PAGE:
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At their first face-to-face meeting over the weekend, Mike Jarnevic and Victor Wright — believed to have been the last active Vietnam War veterans in the United States military — discovered that at the start of each of their careers more than 40 years ago they truly had been ships passing in the night.

It was late 1974 when Jarnevic — who now lives in Piltzville just east of Missoula — was returning to the United States aboard the damaged USS Ranger. Replacing the ship and headed to the waters off the coast of Vietnam was the first nuclear-powered aircraft carrier the USS Enterprise, carrying aboard it an 18-year-old Wright.

“That makes both of us members of the Tonkin Gulf Yacht Club,” Jarnevic said.

In the years since that passing in the Pacific the two men accumulated more than 72 years of combined military service, with Jarnevic retiring at a ceremony at Fort Missoula in July 2015 on his 60th birthday and Wright calling it a career after more than 30 years in the military on Aug. 31.

***

Meeting 63-year-old Jarnevic was not the primary reason Wright, 62, flew to Montana from his home in Virginia. Rather, the cross-country trip fulfilled a pact Wright made to Army buddy Aaron Bennett of Florence some 10 years ago at an air base in South Korea where the pair worked maintenance on helicopters.

“I promised Aaron that the next time we saw each other I would buy him a bottle of Johnny Walker Blue and it’s taken this long to make good on that,” Wright said.

When he retired and started planning out meetups with old service buddies, Bennett was high on the list. Wright, who first heard of Jarnevic after a seeing a story in the Marine Corps Times shortly before the latter's retirement, got to know him more over social media after a United Press International story about Wright’s own upcoming retirement ran in the spring.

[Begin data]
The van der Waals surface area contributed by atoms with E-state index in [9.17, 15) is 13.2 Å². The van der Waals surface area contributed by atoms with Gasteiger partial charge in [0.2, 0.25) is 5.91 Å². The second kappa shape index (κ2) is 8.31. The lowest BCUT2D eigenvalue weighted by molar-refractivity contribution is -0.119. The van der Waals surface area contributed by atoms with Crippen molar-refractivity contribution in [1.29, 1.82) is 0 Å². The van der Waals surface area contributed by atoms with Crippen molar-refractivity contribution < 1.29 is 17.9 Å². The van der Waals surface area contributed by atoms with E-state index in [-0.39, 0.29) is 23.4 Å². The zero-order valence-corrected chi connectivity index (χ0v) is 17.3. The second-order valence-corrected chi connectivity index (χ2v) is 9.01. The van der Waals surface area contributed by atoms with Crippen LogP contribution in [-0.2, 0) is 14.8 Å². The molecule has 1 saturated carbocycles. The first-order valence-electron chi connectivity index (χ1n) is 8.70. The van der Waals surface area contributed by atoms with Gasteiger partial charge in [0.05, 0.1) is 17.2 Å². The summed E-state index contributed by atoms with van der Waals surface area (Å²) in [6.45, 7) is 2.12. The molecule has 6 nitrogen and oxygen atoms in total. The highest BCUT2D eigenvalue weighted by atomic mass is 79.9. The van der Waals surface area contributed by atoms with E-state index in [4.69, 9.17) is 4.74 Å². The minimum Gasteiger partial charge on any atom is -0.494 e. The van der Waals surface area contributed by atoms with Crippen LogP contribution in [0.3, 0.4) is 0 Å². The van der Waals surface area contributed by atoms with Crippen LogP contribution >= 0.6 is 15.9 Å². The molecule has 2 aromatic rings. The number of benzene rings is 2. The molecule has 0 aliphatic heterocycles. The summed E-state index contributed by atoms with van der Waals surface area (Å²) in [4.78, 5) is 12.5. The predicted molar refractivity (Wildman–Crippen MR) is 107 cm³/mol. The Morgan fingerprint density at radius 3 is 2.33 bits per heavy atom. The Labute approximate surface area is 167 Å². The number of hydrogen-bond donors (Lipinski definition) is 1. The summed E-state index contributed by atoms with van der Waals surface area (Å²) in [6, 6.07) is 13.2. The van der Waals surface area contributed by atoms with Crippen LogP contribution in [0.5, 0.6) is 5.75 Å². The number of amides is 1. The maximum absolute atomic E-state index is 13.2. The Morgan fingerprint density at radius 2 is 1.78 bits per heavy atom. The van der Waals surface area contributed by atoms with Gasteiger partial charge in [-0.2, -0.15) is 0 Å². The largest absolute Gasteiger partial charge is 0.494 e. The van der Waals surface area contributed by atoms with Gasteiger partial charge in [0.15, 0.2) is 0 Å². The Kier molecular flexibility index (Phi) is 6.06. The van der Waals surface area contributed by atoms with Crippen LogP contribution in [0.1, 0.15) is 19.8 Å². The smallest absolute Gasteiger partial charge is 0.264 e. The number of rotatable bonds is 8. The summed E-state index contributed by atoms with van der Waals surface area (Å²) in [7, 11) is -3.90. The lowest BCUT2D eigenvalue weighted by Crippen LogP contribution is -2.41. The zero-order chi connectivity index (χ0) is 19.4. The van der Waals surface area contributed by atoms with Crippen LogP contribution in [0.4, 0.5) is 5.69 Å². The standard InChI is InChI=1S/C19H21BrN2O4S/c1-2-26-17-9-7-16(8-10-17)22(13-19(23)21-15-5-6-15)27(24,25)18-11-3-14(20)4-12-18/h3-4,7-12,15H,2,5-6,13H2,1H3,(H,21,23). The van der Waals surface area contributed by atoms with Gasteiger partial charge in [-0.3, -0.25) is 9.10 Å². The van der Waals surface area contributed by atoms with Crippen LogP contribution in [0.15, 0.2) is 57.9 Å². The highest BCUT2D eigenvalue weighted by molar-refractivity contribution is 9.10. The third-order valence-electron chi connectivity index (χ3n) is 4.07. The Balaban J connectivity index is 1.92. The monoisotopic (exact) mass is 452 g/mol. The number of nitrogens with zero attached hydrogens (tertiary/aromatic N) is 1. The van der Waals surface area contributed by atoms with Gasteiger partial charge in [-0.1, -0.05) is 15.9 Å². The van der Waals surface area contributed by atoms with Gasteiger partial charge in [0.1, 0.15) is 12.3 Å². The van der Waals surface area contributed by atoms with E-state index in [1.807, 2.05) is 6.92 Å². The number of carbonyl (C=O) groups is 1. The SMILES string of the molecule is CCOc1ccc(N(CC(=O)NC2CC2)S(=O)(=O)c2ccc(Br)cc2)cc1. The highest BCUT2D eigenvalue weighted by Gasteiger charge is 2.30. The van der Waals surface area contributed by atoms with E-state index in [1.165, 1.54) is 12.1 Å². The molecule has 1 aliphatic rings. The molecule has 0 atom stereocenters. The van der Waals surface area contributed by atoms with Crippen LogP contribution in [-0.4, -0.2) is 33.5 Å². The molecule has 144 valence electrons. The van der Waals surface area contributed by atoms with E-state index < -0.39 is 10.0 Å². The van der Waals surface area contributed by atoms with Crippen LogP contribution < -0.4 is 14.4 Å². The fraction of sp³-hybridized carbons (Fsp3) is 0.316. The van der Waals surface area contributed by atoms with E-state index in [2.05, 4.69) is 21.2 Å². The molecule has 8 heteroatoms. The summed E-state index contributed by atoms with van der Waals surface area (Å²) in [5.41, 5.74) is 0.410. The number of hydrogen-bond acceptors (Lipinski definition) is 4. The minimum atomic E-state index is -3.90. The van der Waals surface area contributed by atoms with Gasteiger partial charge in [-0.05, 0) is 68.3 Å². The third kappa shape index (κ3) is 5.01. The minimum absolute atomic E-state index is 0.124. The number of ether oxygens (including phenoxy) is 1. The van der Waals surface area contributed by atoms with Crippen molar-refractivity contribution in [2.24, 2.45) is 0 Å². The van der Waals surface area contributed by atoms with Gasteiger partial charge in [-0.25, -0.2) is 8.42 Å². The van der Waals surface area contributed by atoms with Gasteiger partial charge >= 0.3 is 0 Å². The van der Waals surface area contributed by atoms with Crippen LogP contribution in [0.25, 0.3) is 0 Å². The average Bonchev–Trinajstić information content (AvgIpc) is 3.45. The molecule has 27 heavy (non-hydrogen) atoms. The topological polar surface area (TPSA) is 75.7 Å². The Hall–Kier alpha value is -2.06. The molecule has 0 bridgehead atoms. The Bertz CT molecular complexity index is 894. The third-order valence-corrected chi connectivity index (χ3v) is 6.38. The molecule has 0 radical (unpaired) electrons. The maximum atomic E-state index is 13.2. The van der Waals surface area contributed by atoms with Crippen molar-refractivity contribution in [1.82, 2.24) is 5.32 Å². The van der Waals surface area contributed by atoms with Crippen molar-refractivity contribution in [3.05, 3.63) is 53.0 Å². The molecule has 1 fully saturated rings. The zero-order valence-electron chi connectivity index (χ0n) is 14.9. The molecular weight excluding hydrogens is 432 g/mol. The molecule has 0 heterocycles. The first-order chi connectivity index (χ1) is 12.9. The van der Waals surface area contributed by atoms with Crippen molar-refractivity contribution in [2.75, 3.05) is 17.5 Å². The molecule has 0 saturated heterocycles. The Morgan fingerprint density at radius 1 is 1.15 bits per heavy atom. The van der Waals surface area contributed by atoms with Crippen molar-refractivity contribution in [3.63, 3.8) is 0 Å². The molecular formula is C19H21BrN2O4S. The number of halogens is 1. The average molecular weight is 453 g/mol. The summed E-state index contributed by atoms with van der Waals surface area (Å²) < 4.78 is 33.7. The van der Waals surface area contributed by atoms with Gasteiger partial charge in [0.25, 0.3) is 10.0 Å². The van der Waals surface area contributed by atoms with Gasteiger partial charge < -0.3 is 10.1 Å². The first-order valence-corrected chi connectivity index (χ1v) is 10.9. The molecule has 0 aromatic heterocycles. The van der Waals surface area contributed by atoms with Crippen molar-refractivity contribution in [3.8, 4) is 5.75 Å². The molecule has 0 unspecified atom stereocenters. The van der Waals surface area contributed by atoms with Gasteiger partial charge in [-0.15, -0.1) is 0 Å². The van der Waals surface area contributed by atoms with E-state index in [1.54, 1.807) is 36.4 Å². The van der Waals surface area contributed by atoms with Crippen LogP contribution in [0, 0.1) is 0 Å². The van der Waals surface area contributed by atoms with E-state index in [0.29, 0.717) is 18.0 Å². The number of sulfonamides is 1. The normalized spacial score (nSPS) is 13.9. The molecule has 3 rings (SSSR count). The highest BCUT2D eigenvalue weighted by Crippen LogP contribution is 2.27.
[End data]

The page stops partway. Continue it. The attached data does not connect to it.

Wright said there was some backlash about the profile, with some people not believing he could have been in the service that long and only become a sergeant first class. He said he had been hesitant to do the story at all, even after being encouraged by other friends in the military that being the last Vietnam War veteran to leave active duty was something worth sharing.

“I didn’t get shot at, didn’t get a Purple Heart, didn’t save anyone’s life,” Wright said. “When people see the rank they often think I must have messed up, but they often don’t understand the intricacies of broken service.”

Jarnevic was one of the people who came to his defense.

“Service is service regardless of what you did,” he said.

The pair bonded over social media and stayed in touch throughout the year until Wright let him know he was coming to Montana for a quick visit, giving them the opportunity to meet in person for the first time.

“It’s been one of the most rewarding weekends of my life,” Wright said. “I just fell in love with Montana. I’m looking for houses already.”

***

Jarnevic joined the Marine Corps in March 1973, the same day the last U.S. forces officially left Vietnam. Standing six feet tall and weighing 127 pounds at the time, he said he was told he needed to gain at least two more pounds before the Marines could take him.

“All that summer I carbo-loaded as much as I could and when it was the day before my weigh-in I was still 127 pounds. So I filled my pockets with pennies,” he said.